Kite History

I was visiting the British Library recently and saw a picture of a kite in a book in a display case. It turned out to be the oldest English picture of a kite, and one of the oldest in Europe. The book was John Bate's The Mysteryes of Nature and Art, dated 1634. It shows a kite being used as a Fire Drake (a fire drake in Germanic mythology is a fiery dragon and drachen is German for kite). Some of you will recognise the main image, as it is shown in Pelham's Kites, but I have reproduced the article in full in the original English.

How to make fire Drakes

You muſt take a peece of linnen cloth of a yard or more in length; it muſt bee cut after the forme of a pane of glaſſe; faſten two light ſtickes croſſe the ſame, to make it ſtand at

Kite as Fire Drake

breadth; then ſmeare it over with linſeed oyle, and liquid varniſh tempered together, or else wet it with oyle of peter, and unto the longeſt corner faſten a match prepared with ſalpeter water (as I have taught before) upon which you may faſten divers crackers, or Sauciſſons; betwixt every of which, binde a knot of paper ſhavings, which will make it flye the better; within a quarter of a yard of the cloth, let there bee bound a peece of prepared ſtoupell*, the one end whereof, let touch the cloth, and the other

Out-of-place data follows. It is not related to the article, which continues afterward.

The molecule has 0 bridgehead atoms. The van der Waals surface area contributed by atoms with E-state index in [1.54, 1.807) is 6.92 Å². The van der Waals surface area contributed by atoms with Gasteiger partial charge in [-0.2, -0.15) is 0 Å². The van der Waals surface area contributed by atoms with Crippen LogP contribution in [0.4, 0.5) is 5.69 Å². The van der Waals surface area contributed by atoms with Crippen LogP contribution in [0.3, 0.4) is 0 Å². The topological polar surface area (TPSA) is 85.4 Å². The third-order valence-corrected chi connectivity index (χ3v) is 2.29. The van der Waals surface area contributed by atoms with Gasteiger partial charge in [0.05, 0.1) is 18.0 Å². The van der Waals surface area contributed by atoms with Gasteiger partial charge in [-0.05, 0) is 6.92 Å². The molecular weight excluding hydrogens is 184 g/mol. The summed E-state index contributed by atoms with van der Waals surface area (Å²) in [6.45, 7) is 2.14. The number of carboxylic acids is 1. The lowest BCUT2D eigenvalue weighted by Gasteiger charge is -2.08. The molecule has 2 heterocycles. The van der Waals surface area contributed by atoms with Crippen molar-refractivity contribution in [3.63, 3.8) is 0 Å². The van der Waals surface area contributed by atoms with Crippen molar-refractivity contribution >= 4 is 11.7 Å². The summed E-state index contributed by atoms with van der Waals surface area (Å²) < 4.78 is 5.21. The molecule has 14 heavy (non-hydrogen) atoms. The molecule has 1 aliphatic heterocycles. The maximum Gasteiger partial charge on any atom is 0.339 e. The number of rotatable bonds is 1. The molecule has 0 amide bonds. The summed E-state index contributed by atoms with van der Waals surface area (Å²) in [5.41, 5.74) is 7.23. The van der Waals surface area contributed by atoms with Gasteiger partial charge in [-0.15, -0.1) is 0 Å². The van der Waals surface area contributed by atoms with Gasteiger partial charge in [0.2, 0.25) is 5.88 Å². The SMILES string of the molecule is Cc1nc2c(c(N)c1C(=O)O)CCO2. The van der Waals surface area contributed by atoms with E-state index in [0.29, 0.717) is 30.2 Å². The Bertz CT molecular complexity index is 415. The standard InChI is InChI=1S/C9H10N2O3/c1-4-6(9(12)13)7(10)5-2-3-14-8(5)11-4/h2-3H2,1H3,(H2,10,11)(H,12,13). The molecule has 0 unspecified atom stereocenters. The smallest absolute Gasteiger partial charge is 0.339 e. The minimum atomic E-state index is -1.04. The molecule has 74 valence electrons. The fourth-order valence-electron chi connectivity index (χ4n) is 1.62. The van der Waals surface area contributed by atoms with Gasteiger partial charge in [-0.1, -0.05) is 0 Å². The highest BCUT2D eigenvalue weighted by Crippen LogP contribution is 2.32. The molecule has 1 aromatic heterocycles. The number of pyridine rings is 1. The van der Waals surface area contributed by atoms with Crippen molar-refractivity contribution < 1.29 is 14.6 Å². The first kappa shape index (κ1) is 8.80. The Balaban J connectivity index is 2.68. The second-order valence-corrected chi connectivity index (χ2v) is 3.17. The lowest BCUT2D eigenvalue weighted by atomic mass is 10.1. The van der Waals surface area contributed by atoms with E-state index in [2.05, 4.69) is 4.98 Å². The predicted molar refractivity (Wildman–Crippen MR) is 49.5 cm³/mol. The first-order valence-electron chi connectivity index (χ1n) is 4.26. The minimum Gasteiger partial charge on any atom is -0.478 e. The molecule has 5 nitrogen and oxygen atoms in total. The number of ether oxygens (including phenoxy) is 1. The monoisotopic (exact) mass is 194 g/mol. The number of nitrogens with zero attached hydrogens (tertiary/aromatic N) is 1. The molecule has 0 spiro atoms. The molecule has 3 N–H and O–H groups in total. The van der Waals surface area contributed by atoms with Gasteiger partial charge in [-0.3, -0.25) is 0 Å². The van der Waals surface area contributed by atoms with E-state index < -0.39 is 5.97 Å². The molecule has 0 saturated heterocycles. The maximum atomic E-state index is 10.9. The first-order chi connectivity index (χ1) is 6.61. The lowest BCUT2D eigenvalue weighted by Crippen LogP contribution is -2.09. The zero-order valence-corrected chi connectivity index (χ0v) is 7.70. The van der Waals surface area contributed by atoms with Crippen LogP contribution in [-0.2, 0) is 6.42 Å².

Flying a Fire Drake

enter into the end of a Sauciſſon: then tie a ſmall rope of length ſufficient to rayſe it unto what heighth you shall deſire, and to guide it withall: then fire the match, and rayſe it againſt the winde in an open field; and as the match burneth, it will fire the crackers, and ſauciſſons, which will give blowes in the ayre; and when the fire is once come unto the ſtoupell, that will fire the cloth, which will ſhew very ſtrangely and fearefully.

It's interesting to note the use of the word saucissons for fireworks. Saucisson is French for sausages and in English slang, sausages are bangers (fireworks).

* Stoupell (also stouple, stopple) - a quick-match, a fuse. A quick-burning match used for firing cannon, igniting fire-works, shells, etc., consisting of cotton-wick soaked in a composition of gum, spirits, water and gunpowder.

Reproduction rights remain with the British Library. To contact them for use of the text or images you will need to quote the following:

John Bate
The Mysteryes of Nature and Art